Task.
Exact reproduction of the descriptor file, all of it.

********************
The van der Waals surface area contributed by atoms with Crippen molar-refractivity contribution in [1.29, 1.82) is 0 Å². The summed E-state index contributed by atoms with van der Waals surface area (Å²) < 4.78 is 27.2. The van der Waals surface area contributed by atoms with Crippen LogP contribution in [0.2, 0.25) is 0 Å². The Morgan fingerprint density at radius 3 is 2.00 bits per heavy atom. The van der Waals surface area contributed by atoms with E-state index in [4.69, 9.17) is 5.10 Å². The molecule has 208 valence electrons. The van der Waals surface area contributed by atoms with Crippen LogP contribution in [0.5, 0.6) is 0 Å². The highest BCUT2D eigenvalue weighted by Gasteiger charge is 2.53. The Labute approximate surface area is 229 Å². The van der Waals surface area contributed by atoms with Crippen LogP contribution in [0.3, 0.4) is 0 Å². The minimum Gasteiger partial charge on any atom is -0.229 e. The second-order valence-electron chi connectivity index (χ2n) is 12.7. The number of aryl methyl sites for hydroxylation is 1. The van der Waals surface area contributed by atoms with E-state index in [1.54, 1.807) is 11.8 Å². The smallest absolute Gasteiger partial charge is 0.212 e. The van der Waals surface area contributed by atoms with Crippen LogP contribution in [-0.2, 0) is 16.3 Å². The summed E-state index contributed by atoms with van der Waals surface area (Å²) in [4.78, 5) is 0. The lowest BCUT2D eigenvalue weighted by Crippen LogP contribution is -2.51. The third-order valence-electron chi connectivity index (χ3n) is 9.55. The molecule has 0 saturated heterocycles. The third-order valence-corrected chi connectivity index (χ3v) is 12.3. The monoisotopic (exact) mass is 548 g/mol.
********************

The van der Waals surface area contributed by atoms with Crippen molar-refractivity contribution in [1.29, 1.82) is 0 Å². The summed E-state index contributed by atoms with van der Waals surface area (Å²) < 4.78 is 27.2. The van der Waals surface area contributed by atoms with Crippen LogP contribution in [0.2, 0.25) is 0 Å². The Morgan fingerprint density at radius 3 is 2.00 bits per heavy atom. The van der Waals surface area contributed by atoms with E-state index in [4.69, 9.17) is 5.10 Å². The molecule has 208 valence electrons. The van der Waals surface area contributed by atoms with Crippen LogP contribution in [0.5, 0.6) is 0 Å². The highest BCUT2D eigenvalue weighted by Gasteiger charge is 2.53. The Labute approximate surface area is 229 Å². The van der Waals surface area contributed by atoms with Crippen LogP contribution in [0.3, 0.4) is 0 Å². The minimum Gasteiger partial charge on any atom is -0.229 e. The second-order valence-electron chi connectivity index (χ2n) is 12.7. The number of aryl methyl sites for hydroxylation is 1. The van der Waals surface area contributed by atoms with E-state index in [1.54, 1.807) is 11.8 Å². The smallest absolute Gasteiger partial charge is 0.212 e. The van der Waals surface area contributed by atoms with Crippen LogP contribution in [-0.2, 0) is 16.3 Å². The summed E-state index contributed by atoms with van der Waals surface area (Å²) in [4.78, 5) is 0. The lowest BCUT2D eigenvalue weighted by Crippen LogP contribution is -2.51. The third-order valence-electron chi connectivity index (χ3n) is 9.55. The molecule has 0 saturated heterocycles. The third-order valence-corrected chi connectivity index (χ3v) is 12.3. The monoisotopic (exact) mass is 548 g/mol.